The entrance was like a film premiere with a red carpet and walls of paparazzi. And before the show, the buzz was electric, with a two-story backdrop spelling out JEAN PAUL GAULTIER in giant letters. The first few looks were incredible, classic Gaultier, but updated, with minimal studded and sculpted tops recalling the cone bra. This quickly gave way to beautiful trench coats, masterfully handled leather pieces, and even an on-trend grungy update of the Breton striped shirt. The insistence on the huge block-letter print, the same print block letters as the backdrop, worked extremely well in colored fur pieces, and the purple and green mink bomber was perfect. But on the silks and twill, it seemed a little dated, and was the only niggle in an otherwise fantastic show.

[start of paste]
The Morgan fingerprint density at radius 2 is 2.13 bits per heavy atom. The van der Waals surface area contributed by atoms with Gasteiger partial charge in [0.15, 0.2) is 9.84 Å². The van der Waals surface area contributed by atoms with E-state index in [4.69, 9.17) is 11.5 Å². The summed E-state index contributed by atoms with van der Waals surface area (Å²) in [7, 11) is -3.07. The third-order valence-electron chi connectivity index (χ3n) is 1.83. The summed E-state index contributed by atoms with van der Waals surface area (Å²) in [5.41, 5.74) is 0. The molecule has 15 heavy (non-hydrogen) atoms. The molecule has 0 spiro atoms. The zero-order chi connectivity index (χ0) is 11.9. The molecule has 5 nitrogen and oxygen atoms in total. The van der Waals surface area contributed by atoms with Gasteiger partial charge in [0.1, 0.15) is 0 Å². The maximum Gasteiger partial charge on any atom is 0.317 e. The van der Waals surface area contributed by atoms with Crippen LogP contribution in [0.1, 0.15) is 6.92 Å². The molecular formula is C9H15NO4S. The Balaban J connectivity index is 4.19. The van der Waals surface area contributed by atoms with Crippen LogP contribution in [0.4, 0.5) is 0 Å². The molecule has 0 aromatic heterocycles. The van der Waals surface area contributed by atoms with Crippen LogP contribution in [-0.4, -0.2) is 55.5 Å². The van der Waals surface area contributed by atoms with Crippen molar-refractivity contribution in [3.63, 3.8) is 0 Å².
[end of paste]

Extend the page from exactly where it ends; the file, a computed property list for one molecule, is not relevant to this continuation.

Taken individually, each part of today's Dior show—Raf Simons' second RTW collection for the house—was brilliant: the bits of early and still painterly Andy Warhol appliquéd to skirts and bodices (in collaboration with the Andy Warhol Foundation); the generous helping of archival Dior; and the mind-warping stage design consisting of giant mirrored oblong shapes like those of Jeff Koons balloon dog sculpture.
Taken together, however, and despite great amity tendered by just about everyone, these various parts added up to their sum exactly—not more, unfortunately. No intoxicating elixir was alchemically stirred into existence, no transcendental Zeitgeist was conjured from the ether. One can admire the experiments in houndstooth and crochet, the play with proportion and asymmetry, the shoes resembling Eames chairs—but only in the way a mid-century Rothko hangs on a museum wall. Simons' women seem wrapped in canvasses; they are not living, breathing canvasses.